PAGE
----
Sunday Stories: “The Onion”

onion

The Onion
by Sacha Bissonnette

When Charles finished his volunteering at the library, he arrived home at exactly 5:16 pm. He knew it was exactly 5:16 pm because he checked his watch at the precise moment when he exited his car, walked up the driveway, and twisted the doorknob to enter his house. The first thing he saw when he came in was a large, singular onion sitting on his dining room table.

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Sunday Stories: “All Matter & Chemistry”

Chemistry bottles

All Matter & Chemistry
by Holly Pelesky

Adam #5 had no clue about Adams #1-#4. It wasn’t something easy to blurt out, I didn’t know how to bring it up. To my friends, my Adam proclivity (or some would say fetish) was a funny anecdote, something we could joke about as if it didn’t matter, something coincidental, harmless, humorous. But then again, none of them were named Adam. 

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Sunday Stories: “Company”

Letters

Company
by Ronna Wineberg

Elaine sat in front of the computer, typing answers to the questions on the Silver Singles website. She was sixty-seven years old, divorced after a long marriage, looking for a man, a companion. Experimenting, really, to see what an online dating search would be like.

She had to give her history of relationships—married, separated, divorced, single, never married. She felt as if she was often considering the history of something. At the doctor’s office, she recited the history of medications, diseases. On Amazon, she scrolled to check the history of her purchases. At the repair shop, she told the mechanic the history of her car’s problems. She was often amassing information from the past and using it to create a future.

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Sunday Stories: “Man of God”

Whale tail

Man of God
by Vivian Lawry

You never heard of the Rev. Mr. Moses Abraham Davidson? He once preached from the mouth of a stuffed whale—but more of that later. 

He rode to his calling in a pony cart, pulling a small wooden wagon in which rode a Chester White hog he called Hamlet. He taught Hamlet—the most civilized of barnyard animals—to fetch, sit, and stay. Hamlet ambled with the Rev on walks and lived in the back room of his house. They were accompanied by a white Great Dane named Baskerville.

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Sunday Stories: “Potassium”

shipping container

Potassium
by Arianna Reiche

I always think I’m too tired to go. Even as I’m telling myself I’ll skip this one, even as I turn my phone onto its face to suffocate the light, even as I wrap myself in my duvet, the one that smells like teenage me, curve my spine, and try to re-settle into the abyss of sleep – there my feet are, hitting the carpet. There I am, standing. I’m getting my coat.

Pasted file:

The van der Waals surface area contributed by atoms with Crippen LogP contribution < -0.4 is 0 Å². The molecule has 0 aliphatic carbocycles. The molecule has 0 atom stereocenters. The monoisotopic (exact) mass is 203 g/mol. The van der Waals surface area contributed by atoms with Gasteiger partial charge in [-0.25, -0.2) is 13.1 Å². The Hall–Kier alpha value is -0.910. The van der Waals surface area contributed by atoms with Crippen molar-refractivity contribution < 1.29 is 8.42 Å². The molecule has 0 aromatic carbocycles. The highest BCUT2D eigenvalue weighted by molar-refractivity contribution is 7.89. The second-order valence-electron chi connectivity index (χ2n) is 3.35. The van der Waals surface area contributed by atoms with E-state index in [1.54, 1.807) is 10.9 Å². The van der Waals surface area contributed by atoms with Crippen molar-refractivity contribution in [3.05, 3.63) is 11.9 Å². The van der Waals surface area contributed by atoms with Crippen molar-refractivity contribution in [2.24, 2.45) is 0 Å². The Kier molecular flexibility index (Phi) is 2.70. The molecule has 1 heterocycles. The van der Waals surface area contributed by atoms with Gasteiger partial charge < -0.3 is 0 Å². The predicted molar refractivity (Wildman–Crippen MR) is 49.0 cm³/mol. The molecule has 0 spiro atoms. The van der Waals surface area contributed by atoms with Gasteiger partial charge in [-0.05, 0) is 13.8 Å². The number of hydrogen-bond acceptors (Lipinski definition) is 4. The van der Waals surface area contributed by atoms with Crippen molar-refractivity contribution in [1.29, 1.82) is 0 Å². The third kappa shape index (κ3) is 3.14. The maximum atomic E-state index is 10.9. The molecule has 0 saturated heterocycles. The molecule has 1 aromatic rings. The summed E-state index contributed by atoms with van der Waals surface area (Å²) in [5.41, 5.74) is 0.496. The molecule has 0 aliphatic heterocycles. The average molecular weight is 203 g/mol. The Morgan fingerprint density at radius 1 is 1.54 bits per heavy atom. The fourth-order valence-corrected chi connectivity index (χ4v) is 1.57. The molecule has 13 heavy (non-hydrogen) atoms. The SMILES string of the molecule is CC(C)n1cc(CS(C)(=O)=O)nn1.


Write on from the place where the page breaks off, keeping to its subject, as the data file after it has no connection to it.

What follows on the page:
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Sunday Stories: “Pro/Con”

Champagne glasses

Pro/Con
by Julia Meinwald

Good caviar was a vote against ending it all. When the night began, Sasha hadn’t known her own feelings on Royal Ossetra Caviar, but as the evening progressed, it emerged that she was a fan. She kept slinking back up to the counter, taking another of the small plastic espresso spoons the host seemed to have in endless supply, and dipping it directly into the jar, then side-stepping a few feet away to nibble the salty treat unnoticed.  Not that there was anything wrong with eating caviar by itself, directly from the jar, she thought.  And not that there was anything wrong with attending a party just to stand alone while people who knew each other trotted out stories about the time they ran into Maury Yeston at the opera but at first had not even recognized him. If she didn’t talk to someone in the next twenty minutes, Sasha decided, she would leave. 

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Sunday Stories: “Jaywalker”

Crosswalk

Jaywalker
by Ravi Mangla

My wife worries about my habit of walking into traffic. We can be stopped at an intersection, the light red, and she’ll have to grab my shirt collar to spare some Uber fare the trauma of being an unwitting party to manslaughter. Whether my incaution is the product of a subconscious death wish or simple absentmindedness is anyone’s guess.

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